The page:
Sardaar Jamaal Khan takes Parivarsh as his third wife. Mishal is repulsed by the thought of it and tries to help her. She knows that Parivarsh had a lover, Birbal who belonged to another tribe and was not born to nobility. Birbal manages to get hired by Sardaar Jamaal Khan and he tries to convince Parivarsh to run away with him. Instead, she seeks his help in helping Mishal escape. Mishal almost gets away but is captured and returned. She is treated even worse than before and starts losing her mind. Her attempt at harming her unborn baby causes her to go into early labour and a new heir is born. She begs Zaraar to keep the baby and set her free. Instead Zaraar reminds her that it is her duty to raise his son. After many failed attempts, Mishal’s parents manage to meet her briefly. They promise her that they will try everything in their power to rescue her. Try as they may, they fail to reach a negotiation with Sardaar Jamaal Khan. Waada sardaar ka paband hota hai, sardaar wadey ka nahin! The marriage was a sham- it was part of an elaborate plan to allow them some leverage in negotiating British visas for their tribesmen and a better quality of life. Sardaar Jamaal divorces Parivarsh after finding out she helped Mishal escape and returns her to her Chacha and his son, Sikander. Parivarsh convinces Sikander to arrange for Mishal’s escape as an act of revenge for her mistreatment. Bibi Jaanam helps Mishal escape a second time and luckily she gets away. She returns to London with her son and after tries to move on with the help of Nomi. When she agrees to marrying him, Zaraar has him killed and warns her that he will harm her parents too if she ever thinks of a second marriage.
Sardaari har rishtey se upar hai
Furious at Bibi Jaanam’s role in Mishal’s escape, Sardaar Jamaal orders for her to be buried alive. Zaraar tries to beg his father for mercy but his pleas fall on deaf ears. After the death of his mother, Zaraar feels torn between his sardaari and his love for his mother. His weakness is exploited by Sikander who has him killed. Sardaar Jamaal Khan gets paralyzed after the death of his only son. After a span of 20 years, Mishal decides to return with her son, Zeeshan who is the only living heir, on the condition that the people will welcome change and embrace it.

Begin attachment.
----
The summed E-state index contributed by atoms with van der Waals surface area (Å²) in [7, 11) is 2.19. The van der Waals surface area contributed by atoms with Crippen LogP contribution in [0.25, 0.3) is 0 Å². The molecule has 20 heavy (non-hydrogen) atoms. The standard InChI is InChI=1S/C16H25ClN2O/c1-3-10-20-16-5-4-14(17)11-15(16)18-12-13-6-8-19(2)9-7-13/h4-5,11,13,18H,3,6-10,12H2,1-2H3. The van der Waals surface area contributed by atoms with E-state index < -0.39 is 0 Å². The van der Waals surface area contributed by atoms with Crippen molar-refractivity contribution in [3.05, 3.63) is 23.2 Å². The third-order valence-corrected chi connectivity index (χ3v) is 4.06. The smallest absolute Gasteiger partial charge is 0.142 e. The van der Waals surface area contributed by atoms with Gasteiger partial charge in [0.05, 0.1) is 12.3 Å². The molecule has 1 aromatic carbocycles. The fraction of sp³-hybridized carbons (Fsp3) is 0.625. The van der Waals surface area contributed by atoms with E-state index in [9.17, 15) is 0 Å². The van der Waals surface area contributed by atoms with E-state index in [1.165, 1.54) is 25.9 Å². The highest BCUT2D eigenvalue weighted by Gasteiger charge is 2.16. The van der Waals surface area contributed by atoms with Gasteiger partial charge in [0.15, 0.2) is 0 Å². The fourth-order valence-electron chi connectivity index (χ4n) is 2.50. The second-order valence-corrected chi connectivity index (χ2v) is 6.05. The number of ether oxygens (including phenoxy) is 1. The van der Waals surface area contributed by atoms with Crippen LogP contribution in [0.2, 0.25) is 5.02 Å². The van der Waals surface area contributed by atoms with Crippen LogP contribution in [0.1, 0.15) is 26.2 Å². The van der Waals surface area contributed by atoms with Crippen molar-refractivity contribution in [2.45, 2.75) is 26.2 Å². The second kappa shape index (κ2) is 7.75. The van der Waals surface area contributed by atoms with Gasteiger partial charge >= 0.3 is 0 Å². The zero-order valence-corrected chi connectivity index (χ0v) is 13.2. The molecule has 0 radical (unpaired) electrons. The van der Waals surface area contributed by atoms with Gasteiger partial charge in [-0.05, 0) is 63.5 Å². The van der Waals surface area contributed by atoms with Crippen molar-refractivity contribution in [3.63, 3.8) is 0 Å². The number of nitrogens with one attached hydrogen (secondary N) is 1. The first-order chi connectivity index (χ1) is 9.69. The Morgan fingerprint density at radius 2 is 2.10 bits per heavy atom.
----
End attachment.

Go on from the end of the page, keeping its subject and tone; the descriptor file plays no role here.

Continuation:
The drama reminded me of Fawad Khan/ Emaan’s track in Khuda Ke Liye. The title was rather unusual- Tum Ho Kay Chup but had a deep message- Zulm Ko Bardaasht Karne Wala, Zaalim Ke Haath Ko Mazboot Karta Hai. The story had suspense and kept me hooked. It was the story of a woman’s journey for freedom and the women who helped her along the way- even at the cost of their own lives. There was an overpowering notion of male chauvinism, discrimination, and rebellion. However, the editing wasn’t anywhere near what I had hoped- sloppy in parts, lacking continuity and random at times. Some of the scenes were repeated more than once which showed a lack of creativity. The last episode was extremely disappointing since most of it was a recollection of the previous 20 episodes- the recap didn’t serve a purpose and after following a strong storyline for 20 episodes, I was rooting for a greater impact at the end. On the plus side were the powerful performances-Abid Ali nailed the role as the unforgiving, ruthless Sardaar and looked the part. Hina Khwaja Bayat was the epitome of grace and beauty despite being in full hijaab– I loved her Persian accent. Humayoun Saaed did exceptionally well as Mir Zaraar- I hated him with all my heart! Ayesha Khan gave a spellbinding performance as Mishal. And I really liked Bibi Zaytoun as the scheming second wife of Sardaar Jamaal Khan. There was great attention to costumes and accessories and the interiors were done very well. If only they had paid equal attention to other details. Despite certain flaws, I must admit that this was a compelling watch with a unique storyline that managed to hold my attention and kept me wanting to watch on. If you haven’t watched it, do give this a try and let me know what you think. It won’t be remembered as phenomenal or mind-blowing, but it certainly deserves a watch- which is more than what I can say for many of the recent dramas.
Yours in watching,